More recently the idea of “lowest possible engagement” has come to represent much of what ails the social web: Likes, retweets, +1s – throwaway actions which have become the mainstay of our social interaction often at the expense of more meaningful responses.
Where people used to visit blogs and leave genuinely thoughtful comments or even write a response on their own blog the propensity is now to “plus one and run” at the site of the social share rather than at the original post itself.
Our self-imposed attention problems brought on by trying to follow too many people on too many social networks demand that we head for the easy solutions, the curated lists or groups, the bite size chunks of news in an attempt to consume as much in as short a time with the least effort as possible.
The focus on consumption leaves us with little or no time for reflection, response or even creation.Colin Walker
I find my self falling prey to all of this especially when I don't have anything meaningful to add in the moment but want to signal that I enjoyed what was posted. However, there are moments when I want to leave a response but I lack the time to cogently respond. Sometimes I save the link to Evernote with the intention to write something later.
The thing is, I often don't. Sometimes it's out of laziness. Sometimes I just can't get my thoughts in order ( see the tag line to this blog ).
What ever the reasons for my lack of effort, I think Colin is right. I may have sold my soul and my voice to social media. What shall I do about that?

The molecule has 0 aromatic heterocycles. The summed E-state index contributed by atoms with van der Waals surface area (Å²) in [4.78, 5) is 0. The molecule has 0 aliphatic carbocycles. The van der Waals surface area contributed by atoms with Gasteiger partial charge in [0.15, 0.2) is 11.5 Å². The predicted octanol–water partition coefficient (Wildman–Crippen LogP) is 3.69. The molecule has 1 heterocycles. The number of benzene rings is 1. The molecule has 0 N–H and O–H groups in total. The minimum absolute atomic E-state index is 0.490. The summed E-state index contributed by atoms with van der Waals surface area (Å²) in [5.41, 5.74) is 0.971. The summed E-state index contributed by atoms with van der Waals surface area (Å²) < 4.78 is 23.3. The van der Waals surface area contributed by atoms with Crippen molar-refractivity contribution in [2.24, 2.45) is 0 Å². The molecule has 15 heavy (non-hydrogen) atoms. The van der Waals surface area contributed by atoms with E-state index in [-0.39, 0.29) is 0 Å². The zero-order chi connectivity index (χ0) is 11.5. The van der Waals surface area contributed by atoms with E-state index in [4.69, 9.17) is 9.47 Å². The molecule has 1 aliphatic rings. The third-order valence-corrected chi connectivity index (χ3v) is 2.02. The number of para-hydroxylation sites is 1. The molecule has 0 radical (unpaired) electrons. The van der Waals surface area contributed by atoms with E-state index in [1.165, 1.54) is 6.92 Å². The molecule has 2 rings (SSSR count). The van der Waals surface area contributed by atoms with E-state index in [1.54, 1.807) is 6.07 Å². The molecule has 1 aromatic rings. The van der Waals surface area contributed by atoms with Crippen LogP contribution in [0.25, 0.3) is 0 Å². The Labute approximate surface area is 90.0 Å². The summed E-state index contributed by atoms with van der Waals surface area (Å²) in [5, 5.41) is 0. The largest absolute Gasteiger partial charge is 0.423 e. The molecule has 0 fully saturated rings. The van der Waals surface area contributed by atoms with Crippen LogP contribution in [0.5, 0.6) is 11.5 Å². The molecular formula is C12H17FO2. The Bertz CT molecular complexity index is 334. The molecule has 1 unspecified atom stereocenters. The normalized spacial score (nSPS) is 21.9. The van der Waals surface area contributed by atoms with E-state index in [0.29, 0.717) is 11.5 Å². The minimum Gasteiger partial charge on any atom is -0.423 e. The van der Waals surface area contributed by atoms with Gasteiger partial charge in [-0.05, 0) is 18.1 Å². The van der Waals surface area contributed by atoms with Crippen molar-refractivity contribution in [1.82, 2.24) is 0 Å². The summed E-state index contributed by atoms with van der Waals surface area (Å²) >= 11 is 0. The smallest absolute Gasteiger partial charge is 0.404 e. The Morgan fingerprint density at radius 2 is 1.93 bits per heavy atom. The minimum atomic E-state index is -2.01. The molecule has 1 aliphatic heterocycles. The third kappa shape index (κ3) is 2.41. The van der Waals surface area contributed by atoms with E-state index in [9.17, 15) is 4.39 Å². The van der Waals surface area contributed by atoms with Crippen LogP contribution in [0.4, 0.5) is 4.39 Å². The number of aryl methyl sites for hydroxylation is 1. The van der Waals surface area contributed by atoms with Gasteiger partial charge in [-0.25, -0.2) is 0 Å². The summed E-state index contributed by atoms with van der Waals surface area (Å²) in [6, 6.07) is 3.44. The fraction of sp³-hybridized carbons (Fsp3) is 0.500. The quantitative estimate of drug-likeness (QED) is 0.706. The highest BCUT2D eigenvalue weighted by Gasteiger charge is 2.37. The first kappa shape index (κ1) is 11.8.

colinwalker24th February 2013 at 6:17 PM
Thanks for the shout out Khürt. I think that we just need to be realistic about what we can achieve and what we actually "need". Do we really need to be on all networks following everyone? Do we need to follow every blog?
What I try to do is tailor my social experience to the service in hand and thus divide up my following between them. If I subscribe to a blog via RSS do I need to follow the associated social account if it only publishes the same posts? If someone spends 90% of their time on Twitter do I need to also follow them on Plus if there is no real benefit? Why duplicate.
Sometimes there is no option and people use multiple networks effectively tailoring their content to each one so you end up following them in multiple places but I think we all need to step back and think hard about exactly what we want from social then not be afraid to "miss out" on some of the other bits.
Khürt24th February 2013 at 8:17 PM
I think I need to take a moment to reflect on what I hope to accomplish with social media. I do find myself sharing more technical on Google+ since I feel the audience is more receptive. But all too often I also post them to Twitter and Facebook. I also follow the same people on Google+ and on Twitter and I see the same content.